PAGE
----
- ‘Follow’ people whose conversation you think might be useful or interesting to listen to. If you have written a spy novel follow Bond fans, (search ‘Bond’) or your favorite bestselling spy novelists. They might say something you think your readers will find interesting, which you could repeat (‘retweet’) or they might – if you are very lucky – ‘retweet’ you! If they do that, and they are very famous with lots of followers, then it could be the break you need. All their followers will read your comment, and that could be thousands of people. You can see why celebrities get badgered to retweet things. It’s not cool to ask, just just have to hope, and engage and you may get lucky.
- Eventually you will get your own following of readers. You can post links to articles, reviews of your book, or go for the hard sell. It is up to you. Look at how others in your genre market themselves, see who they ‘follow’, and copy.
A Blog is just a simple way of making your own website for nothing. If you are very broke it’s a great way to start. If you have a gmail account, you can just sign right up. Think of a title, chose a template and start telling the world about your amazing book. Keep posting articles, extracts, interviews and pictures. Look around to see who is blogging on the same subject. As if you can do a guest post (an article of about 500-700 words) to promote your book. Or ask if they would like to review it. If you want some income you can choose to put advertisements on the blog, or you can leave it pristine and clear. The choice is yours.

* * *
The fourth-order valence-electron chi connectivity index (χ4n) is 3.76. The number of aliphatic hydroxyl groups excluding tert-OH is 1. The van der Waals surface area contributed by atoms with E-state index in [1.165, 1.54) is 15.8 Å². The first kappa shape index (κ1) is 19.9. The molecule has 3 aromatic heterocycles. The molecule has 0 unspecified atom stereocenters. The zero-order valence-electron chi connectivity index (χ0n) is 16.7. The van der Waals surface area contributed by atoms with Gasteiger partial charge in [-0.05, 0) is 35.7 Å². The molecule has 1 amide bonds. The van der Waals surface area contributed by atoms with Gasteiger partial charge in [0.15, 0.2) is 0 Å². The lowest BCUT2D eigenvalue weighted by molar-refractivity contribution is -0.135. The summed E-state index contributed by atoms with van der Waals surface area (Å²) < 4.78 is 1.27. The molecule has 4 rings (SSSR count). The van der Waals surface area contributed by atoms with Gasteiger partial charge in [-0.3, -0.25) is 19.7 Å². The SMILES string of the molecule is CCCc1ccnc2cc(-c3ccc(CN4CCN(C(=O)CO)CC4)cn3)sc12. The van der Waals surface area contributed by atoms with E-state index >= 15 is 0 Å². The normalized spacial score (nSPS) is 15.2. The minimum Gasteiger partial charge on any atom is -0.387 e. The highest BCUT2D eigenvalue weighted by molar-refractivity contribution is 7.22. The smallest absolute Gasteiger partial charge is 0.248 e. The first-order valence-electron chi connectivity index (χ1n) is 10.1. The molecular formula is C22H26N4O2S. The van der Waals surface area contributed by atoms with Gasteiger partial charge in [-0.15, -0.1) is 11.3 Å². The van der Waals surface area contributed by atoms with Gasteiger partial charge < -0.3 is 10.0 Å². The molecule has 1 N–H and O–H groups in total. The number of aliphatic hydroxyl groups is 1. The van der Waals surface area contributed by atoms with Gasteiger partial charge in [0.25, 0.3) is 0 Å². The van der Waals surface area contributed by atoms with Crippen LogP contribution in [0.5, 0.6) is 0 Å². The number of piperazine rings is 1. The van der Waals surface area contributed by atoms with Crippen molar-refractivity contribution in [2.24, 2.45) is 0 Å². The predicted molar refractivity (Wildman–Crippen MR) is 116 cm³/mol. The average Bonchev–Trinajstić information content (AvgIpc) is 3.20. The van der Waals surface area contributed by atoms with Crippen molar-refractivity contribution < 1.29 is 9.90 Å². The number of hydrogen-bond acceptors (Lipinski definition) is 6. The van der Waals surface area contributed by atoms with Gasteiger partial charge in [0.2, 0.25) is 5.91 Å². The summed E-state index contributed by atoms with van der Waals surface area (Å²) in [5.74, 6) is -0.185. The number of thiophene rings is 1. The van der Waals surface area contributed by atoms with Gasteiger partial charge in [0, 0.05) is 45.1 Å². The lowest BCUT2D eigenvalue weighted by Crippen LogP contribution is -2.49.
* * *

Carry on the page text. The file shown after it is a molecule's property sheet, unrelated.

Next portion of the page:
Communication is the Key to Sales
The sky is the limit with online marketing. Never stop trying to create a buzz about your book. You have to be the pushy parent, even if it is not in your nature. Be friendly, thank people for ‘following’ or buying your book, be generous with your time. Always answer questions. Get people to like you and what you say.
Sign up for any site that will allow you a free profile, update your Google profile with your book cover, keep your Amazon page professional, write to journalists and ask for a review…anything. Just keep working at it, and one day…who knows. There might be queues outside a bookshop somewhere for you.
If that doesn’t happen though, don’t be disheartened. It’s a fantastic achievement to have written a book and sold even a few. Be proud of yourself. Be proud of your book and never stop writing.